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    Chronic sore throat is something I wish I had answers to. I drink a lot of soda water, and ginger tea. I recently found cool/dairy whip can help, presumably by coating the throat. I don't use honey but that might work, as might butter which I also don't use this way. Some of us use throat lozenges.

    The cause of the chronic sore throat is not known, and its probably not due to infection. It might be inflammation.
     
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  7. Lucy1996

    Lucy1996

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    Thanks for your replies. I'm using lozenges and hot lemon and honey for some mild relief.

    I don't seem to improve with rest, in fact I just stay the same... is that normal for CFS/ME? I do get worse when I have a bad night sleep though or if I drink alcohol (which I've only tried once since being sick) and never again.
     
  8. CFS_for_19_years

    CFS_for_19_years Hoarder of biscuits

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    Along the same lines of lemon and honey, try gargling with warm salt water several times a day. You'll need to look up the right amount of salt to put in the water since I can't remember the recipe.

    Slippery elm is also supposed to be good for a sore throat (I've never used it.) Like you, I relied on lozenges for a long time; I liked Ricola cough drops a lot. There are probably less expensive knock-offs with the same ingredients sold somewhere.
     
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  9. TiredSam

    TiredSam The wise nematode hibernates

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  10. Jigsaw

    Jigsaw Senior Member

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    @TiredSam

    I understand how pacing should work for all of us, but it's never ever worked for me. If I have energy and choose to save it for later, by the time "later" comes, the energy has vanished. If I don't use it when it's there, it goes away anyway. True, this means that I inevitablly overdo it, trying to catch up on all the things I should have done but haven't been able to, because PEM kicks in on top of having pushed it, but pacing just doesn't work for me, and I haven't yet found out WHY!!! Even in the CFS world, I'm a weirdo! :-/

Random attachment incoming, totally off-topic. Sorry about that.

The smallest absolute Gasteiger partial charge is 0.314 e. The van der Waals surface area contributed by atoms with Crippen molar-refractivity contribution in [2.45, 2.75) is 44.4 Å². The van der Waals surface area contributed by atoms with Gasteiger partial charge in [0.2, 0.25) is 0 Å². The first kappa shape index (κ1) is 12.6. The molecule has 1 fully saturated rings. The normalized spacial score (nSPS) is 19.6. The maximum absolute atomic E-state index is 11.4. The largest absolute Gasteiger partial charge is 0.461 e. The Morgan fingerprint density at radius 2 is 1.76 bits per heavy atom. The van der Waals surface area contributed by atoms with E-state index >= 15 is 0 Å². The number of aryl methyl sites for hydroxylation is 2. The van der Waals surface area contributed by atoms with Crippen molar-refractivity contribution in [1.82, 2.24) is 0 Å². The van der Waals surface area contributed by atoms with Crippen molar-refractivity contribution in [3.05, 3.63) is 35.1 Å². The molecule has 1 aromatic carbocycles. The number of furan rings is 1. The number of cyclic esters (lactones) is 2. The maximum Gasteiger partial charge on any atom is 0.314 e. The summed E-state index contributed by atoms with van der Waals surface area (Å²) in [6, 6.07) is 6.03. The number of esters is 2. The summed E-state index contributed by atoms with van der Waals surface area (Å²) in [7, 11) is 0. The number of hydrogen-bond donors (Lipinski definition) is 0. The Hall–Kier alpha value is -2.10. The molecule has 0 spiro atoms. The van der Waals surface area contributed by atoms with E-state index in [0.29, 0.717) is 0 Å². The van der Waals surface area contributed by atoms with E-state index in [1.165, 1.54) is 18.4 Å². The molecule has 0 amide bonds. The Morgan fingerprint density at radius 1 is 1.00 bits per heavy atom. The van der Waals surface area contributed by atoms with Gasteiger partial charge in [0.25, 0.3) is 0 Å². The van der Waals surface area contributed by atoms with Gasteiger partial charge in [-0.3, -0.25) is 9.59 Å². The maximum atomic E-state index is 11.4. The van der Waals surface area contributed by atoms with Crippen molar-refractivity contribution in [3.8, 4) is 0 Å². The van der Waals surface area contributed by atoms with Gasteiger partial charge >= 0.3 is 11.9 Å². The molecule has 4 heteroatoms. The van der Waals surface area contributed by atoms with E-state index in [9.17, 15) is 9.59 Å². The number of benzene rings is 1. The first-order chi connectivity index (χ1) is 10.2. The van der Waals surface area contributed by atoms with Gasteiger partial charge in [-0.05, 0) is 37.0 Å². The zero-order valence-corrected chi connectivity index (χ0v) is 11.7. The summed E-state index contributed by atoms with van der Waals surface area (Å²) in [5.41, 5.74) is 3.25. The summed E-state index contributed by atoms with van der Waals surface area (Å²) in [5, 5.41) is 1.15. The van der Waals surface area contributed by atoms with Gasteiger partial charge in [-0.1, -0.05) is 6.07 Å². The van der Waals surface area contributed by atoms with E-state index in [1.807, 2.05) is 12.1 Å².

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  11. TiredSam

    TiredSam The wise nematode hibernates

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    The main benefit of pacing for me is being symptom free, rather than doing more, so with good pacing I can lie on my sofa doing very little and feel fairly normal, as opposed to lying on my sofa doing very little and feeling crap. This is a huge improvement in my quality of life. As for doing the things I should have done, some stuff just doesn't get done these days. That took me a while to adjust to, because I used to get everything done, but I've dropped that expectation of myself now.

    I have a sign next to my computer in the office saying "the evening shift is cancelled" - which means be out by 18:00 and don't go back (I used to enjoy all-nighters getting things done). If I have any energy left in the evening I don't save it to get more stuff done at a later date, I just lie on the sofa anyway and "use that energy for healing" (not the kind of language I usually like, I must have picked it up from somewhere).
     
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  12. Jigsaw

    Jigsaw Senior Member

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    Pacing doesn't make me symptom free :(

    I spend most days in bed, feeling crap, and anything but normal. I've been like this since 2007, and I thought I'd adjusted to not getting things done, but even if I have, the world, the mortgage, the bills, etc, certainly haven't. I hate it.

    Days on the sofa happen when I've had to drag myself to a physio/ endo/ rheumy/ GP appointment, and when I get back, I'm too knackered to make it upstairs.

    I envy those who can use pacing to good effect. It doesn't seem an option for me.
     
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  13. Jigsaw

    Jigsaw Senior Member

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  14. TiredSam

    TiredSam The wise nematode hibernates

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    Sorry to hear that, hope you manage to find some improvement somehow :)
     
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  15. Valentijn

    Valentijn Senior Member

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    We got a robot vacuum, to do at least one thing that I can't do, and the fiance doesn't want to do :D It's pretty easy to take care of, once power cords laying around the house are dealt with.
     
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  16. Markisoutside

    Markisoutside

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    Hey @Lucy1996 , I suffer from Lyme and Cfs. I had pretty severe brain fog. I would describe it as feeling like the back half of my brain was disconnected. I was so foggy I couldn't experience joy. It was a bad time. 8 months ago I stopped eating processed sugar. The results were astounding. For me it was the kind of feedback I need. Strong and quick. It's an easy thing to try. Good luck.
     
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  17. Jigsaw

    Jigsaw Senior Member

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    I got one of those in 2008. Would be fabulous if I had floors clear of stuff!

    Must look it out and see if the battery still charges up.......
     
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  18. Jigsaw

    Jigsaw Senior Member

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    @TiredSam
    Thanks, Sam. You too. In fact, I wish that for every single one of us.